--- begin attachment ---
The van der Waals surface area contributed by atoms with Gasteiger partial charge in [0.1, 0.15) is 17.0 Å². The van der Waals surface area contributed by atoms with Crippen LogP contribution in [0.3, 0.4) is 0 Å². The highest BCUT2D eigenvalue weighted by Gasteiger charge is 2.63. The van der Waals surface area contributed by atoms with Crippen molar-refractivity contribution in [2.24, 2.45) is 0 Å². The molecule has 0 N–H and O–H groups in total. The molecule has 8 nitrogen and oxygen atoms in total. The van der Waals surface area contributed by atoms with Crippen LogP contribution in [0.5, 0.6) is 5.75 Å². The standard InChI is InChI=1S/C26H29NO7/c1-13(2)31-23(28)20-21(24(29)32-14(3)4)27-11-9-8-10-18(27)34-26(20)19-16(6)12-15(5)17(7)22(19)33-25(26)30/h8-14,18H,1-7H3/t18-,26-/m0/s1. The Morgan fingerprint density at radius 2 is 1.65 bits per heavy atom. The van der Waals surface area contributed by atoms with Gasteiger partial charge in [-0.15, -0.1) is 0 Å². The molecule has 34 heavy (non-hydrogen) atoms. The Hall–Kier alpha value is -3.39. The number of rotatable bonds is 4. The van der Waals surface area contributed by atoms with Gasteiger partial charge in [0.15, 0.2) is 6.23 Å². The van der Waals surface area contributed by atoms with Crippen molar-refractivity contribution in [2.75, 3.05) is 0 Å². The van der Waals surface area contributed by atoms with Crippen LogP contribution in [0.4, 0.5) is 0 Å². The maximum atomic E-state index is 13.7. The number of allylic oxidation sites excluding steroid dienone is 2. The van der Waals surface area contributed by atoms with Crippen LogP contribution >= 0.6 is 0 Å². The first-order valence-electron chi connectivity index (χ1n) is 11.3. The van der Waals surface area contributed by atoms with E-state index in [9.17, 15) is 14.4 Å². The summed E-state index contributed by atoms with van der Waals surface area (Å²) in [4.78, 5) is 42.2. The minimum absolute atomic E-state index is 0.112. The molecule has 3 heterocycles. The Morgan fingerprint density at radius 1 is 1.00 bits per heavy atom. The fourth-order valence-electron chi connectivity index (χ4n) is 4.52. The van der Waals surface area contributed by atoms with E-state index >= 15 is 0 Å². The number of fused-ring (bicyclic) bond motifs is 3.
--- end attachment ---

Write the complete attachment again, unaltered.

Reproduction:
The van der Waals surface area contributed by atoms with Gasteiger partial charge in [0.1, 0.15) is 17.0 Å². The van der Waals surface area contributed by atoms with Crippen LogP contribution in [0.3, 0.4) is 0 Å². The highest BCUT2D eigenvalue weighted by Gasteiger charge is 2.63. The van der Waals surface area contributed by atoms with Crippen molar-refractivity contribution in [2.24, 2.45) is 0 Å². The molecule has 0 N–H and O–H groups in total. The molecule has 8 nitrogen and oxygen atoms in total. The van der Waals surface area contributed by atoms with Crippen LogP contribution in [0.5, 0.6) is 5.75 Å². The standard InChI is InChI=1S/C26H29NO7/c1-13(2)31-23(28)20-21(24(29)32-14(3)4)27-11-9-8-10-18(27)34-26(20)19-16(6)12-15(5)17(7)22(19)33-25(26)30/h8-14,18H,1-7H3/t18-,26-/m0/s1. The Morgan fingerprint density at radius 2 is 1.65 bits per heavy atom. The van der Waals surface area contributed by atoms with Gasteiger partial charge in [-0.15, -0.1) is 0 Å². The molecule has 34 heavy (non-hydrogen) atoms. The Hall–Kier alpha value is -3.39. The number of rotatable bonds is 4. The van der Waals surface area contributed by atoms with Gasteiger partial charge in [0.15, 0.2) is 6.23 Å². The van der Waals surface area contributed by atoms with Crippen molar-refractivity contribution in [2.75, 3.05) is 0 Å². The van der Waals surface area contributed by atoms with Crippen LogP contribution in [0.4, 0.5) is 0 Å². The maximum atomic E-state index is 13.7. The number of allylic oxidation sites excluding steroid dienone is 2. The van der Waals surface area contributed by atoms with Crippen LogP contribution >= 0.6 is 0 Å². The first-order valence-electron chi connectivity index (χ1n) is 11.3. The van der Waals surface area contributed by atoms with E-state index in [9.17, 15) is 14.4 Å². The summed E-state index contributed by atoms with van der Waals surface area (Å²) in [4.78, 5) is 42.2. The minimum absolute atomic E-state index is 0.112. The molecule has 3 heterocycles. The Morgan fingerprint density at radius 1 is 1.00 bits per heavy atom. The fourth-order valence-electron chi connectivity index (χ4n) is 4.52. The van der Waals surface area contributed by atoms with E-state index >= 15 is 0 Å². The number of fused-ring (bicyclic) bond motifs is 3.